Movie House Memories

Goodfellas (1990)

Episode #57

Warner Bros released Goodfellas to theaters on September 21, 1990. Martin Scorsese directs the film which stars Robert De Niro, Ray Liotta, and Joe Pesci.

Goodfellas Movie Summary

Goodfellas follows the auto-biographical story of Henry Hill, a young boy who grows up in a predominantly Italian-American neighborhood of Brooklyn. The film begins with the adult version of Hill recalling, “As far back as I can remember, I always wanted to be a gangster.” Hill, played by Ray Liotta, talks about how as a child he idolized the Lucchese crime family, and ultimately, how he quit school to go work for them. His childhood is spent running errands for wise guys around town, and causing general mayhem at the request of his adopted crime family members.

Eventually, his dedication is noticed and appreciated, and Henry begins to make a decent living for himself. Ultimately, Henry gets arrested while selling stolen merchandise, but he doesn’t give the police any information on where he got the merchandise. Expecting to get into trouble, Henry is surprised when one of his mentors, Jimmy “The Gent” Conway, praises him and tells him that he did great. Jimmy tells him he learned two important lessons, “Never rat on your friends, and always keep your mouth shut.”

The film then jumps forward in time to an adult Henry working for the local mob capo, “Paulie” Cicero. Henry’s crew is made up of Jimmy and Tommy DeVito, a hot headed Italian who is quick to resort to violence, played to perfection by Joe Pesci. Jimmy, Tommy, and Henry work for Paulie primarily hijacking trucks. Jimmy’s crew is even responsible for the famous Air France Robbery that was committed in 1967.

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Warner Bros released Goodfellas to theaters on September 21, 1990. Martin Scorsese directs the film which stars Robert De Niro, Ray Liotta, and Joe Pesci.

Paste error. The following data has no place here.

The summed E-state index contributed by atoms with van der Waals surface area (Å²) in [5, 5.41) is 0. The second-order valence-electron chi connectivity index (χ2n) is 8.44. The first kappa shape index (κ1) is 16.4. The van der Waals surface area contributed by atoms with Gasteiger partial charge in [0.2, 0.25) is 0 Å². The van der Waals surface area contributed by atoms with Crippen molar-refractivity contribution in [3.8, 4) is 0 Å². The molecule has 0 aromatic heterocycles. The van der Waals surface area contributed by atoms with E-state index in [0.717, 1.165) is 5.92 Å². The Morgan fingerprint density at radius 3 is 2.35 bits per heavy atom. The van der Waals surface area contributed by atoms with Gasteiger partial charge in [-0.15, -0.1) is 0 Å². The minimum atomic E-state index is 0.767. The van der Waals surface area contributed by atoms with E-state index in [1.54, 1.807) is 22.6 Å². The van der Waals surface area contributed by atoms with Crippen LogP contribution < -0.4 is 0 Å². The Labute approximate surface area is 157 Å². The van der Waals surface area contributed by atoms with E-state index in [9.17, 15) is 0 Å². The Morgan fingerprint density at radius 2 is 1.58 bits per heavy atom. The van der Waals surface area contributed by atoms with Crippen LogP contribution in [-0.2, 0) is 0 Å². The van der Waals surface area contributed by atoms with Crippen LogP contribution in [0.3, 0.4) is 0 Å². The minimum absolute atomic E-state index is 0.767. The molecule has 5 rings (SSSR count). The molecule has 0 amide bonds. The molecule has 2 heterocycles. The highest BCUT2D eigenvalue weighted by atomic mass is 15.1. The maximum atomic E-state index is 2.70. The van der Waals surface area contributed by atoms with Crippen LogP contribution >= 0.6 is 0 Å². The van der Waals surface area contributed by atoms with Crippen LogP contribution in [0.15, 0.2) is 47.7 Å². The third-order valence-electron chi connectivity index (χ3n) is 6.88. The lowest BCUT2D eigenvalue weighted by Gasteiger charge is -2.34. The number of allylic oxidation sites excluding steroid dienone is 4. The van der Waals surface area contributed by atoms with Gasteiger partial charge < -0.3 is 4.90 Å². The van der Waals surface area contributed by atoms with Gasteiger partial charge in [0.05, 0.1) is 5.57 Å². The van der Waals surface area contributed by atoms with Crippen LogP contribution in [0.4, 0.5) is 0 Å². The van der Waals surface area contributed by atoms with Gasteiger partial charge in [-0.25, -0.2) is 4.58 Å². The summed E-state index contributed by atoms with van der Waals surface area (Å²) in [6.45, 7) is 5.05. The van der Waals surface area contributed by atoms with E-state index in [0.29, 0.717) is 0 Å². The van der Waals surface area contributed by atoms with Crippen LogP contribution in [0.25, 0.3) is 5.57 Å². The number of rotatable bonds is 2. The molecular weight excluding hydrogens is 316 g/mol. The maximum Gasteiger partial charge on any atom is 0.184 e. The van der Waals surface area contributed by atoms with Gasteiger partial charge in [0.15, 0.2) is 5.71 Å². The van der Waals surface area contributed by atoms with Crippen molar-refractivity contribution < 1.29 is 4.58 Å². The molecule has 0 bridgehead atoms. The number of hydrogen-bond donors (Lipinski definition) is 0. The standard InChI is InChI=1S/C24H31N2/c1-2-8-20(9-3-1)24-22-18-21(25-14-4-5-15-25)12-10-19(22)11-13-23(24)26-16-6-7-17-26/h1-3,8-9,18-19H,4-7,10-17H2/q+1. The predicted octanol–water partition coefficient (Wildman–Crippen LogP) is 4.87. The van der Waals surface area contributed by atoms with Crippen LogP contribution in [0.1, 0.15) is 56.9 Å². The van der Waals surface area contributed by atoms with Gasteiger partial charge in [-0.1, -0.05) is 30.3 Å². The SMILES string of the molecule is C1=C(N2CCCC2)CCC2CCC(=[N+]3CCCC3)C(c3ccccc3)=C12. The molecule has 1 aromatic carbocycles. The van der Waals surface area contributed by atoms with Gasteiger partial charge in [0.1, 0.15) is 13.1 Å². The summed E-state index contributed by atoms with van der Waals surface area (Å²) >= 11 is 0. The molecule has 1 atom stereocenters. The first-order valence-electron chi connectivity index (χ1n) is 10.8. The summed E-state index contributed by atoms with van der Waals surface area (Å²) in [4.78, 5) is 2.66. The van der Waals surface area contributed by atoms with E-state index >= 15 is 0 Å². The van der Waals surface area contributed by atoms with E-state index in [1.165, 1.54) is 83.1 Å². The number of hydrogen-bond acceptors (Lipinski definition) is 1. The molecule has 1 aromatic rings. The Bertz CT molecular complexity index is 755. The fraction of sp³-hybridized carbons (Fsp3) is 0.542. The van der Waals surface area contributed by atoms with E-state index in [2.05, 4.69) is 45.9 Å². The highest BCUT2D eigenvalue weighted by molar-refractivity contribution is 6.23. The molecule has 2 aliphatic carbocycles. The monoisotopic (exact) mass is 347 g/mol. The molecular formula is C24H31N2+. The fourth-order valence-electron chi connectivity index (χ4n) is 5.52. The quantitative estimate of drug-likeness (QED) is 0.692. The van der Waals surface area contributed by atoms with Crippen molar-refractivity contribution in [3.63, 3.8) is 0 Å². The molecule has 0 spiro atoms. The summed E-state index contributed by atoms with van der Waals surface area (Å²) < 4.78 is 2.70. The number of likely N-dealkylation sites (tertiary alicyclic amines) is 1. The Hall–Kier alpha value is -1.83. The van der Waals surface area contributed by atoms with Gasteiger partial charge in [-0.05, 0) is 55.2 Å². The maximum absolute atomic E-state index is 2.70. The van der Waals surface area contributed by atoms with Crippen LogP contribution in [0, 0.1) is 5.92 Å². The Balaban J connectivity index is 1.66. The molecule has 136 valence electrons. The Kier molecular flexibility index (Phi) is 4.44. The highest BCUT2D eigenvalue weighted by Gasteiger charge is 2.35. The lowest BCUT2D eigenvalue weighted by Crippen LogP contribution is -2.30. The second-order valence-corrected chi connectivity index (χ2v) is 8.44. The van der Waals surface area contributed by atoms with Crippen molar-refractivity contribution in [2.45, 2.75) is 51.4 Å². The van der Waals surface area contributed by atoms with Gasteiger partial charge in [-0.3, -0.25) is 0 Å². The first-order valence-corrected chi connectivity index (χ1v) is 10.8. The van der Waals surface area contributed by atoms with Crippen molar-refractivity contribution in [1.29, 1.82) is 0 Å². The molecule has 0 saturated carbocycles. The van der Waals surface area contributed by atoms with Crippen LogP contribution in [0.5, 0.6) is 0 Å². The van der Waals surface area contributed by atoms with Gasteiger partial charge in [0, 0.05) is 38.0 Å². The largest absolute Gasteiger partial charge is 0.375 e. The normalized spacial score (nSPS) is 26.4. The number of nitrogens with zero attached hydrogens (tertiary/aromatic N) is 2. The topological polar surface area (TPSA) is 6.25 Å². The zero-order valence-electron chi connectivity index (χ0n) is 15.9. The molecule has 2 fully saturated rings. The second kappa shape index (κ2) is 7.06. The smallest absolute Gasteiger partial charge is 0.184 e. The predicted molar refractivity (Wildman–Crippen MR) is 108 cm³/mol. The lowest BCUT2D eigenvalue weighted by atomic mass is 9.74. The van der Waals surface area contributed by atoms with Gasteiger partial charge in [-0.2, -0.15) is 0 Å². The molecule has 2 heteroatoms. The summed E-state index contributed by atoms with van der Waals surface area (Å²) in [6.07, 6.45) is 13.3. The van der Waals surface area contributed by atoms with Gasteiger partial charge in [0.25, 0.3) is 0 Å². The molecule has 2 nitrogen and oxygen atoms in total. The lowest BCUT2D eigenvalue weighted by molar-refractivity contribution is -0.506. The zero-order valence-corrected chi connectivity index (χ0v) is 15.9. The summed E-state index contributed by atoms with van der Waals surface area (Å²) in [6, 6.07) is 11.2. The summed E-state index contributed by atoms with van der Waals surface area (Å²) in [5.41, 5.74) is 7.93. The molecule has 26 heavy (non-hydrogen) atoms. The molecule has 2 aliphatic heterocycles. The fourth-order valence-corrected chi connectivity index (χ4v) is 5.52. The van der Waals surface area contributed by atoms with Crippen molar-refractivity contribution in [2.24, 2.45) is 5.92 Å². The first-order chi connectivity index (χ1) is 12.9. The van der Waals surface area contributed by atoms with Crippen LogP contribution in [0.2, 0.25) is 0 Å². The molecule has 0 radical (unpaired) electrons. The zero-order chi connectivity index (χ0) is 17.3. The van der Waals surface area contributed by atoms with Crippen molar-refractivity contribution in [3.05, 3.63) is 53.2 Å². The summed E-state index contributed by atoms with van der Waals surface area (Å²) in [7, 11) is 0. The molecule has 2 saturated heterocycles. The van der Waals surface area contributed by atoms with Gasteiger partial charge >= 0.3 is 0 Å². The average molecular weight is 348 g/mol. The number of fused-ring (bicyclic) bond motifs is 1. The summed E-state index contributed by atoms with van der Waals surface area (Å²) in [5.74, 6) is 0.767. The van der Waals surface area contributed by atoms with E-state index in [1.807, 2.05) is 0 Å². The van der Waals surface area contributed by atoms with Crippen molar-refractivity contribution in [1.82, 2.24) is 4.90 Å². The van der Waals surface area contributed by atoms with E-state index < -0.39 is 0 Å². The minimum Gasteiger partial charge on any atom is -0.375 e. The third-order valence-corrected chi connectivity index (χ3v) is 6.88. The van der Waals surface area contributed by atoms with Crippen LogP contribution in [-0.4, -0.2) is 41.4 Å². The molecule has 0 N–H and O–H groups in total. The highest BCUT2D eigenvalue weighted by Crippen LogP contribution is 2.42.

User Rating: 5 ( 2 votes)
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2 Comments

  1. Just listened to this podcast and enjoyed your discussion on the character study v likability or identifiability (sorry I don’t think that is a real word) of the story and characters. I also am a fan of this long single shot at the Copacabana and thought it was at the time the longest single shot on screen but I maybe wrong there (think it may have been said on Inside the Actors Studio). Cheers Ange

    1. Ange, thanks for the comment. I am glad you liked the podcast. Especially since it was a film that I picked. The Copacabana shot was a great shot. I think the complexity of the shot considering how many moving pieces were in place with all the extras and going in and out of doorways and such puts it up there in the discussion of best single shots on screen. I do, however, also like the opening shot in The Player as well, which was made a couple of years after this film. If for nothing else that they are discussing single shots while actually making one. Thanks for the feedback. I hope you keep following up with us when we are doing something right or wrong. Thanks. Patrick.

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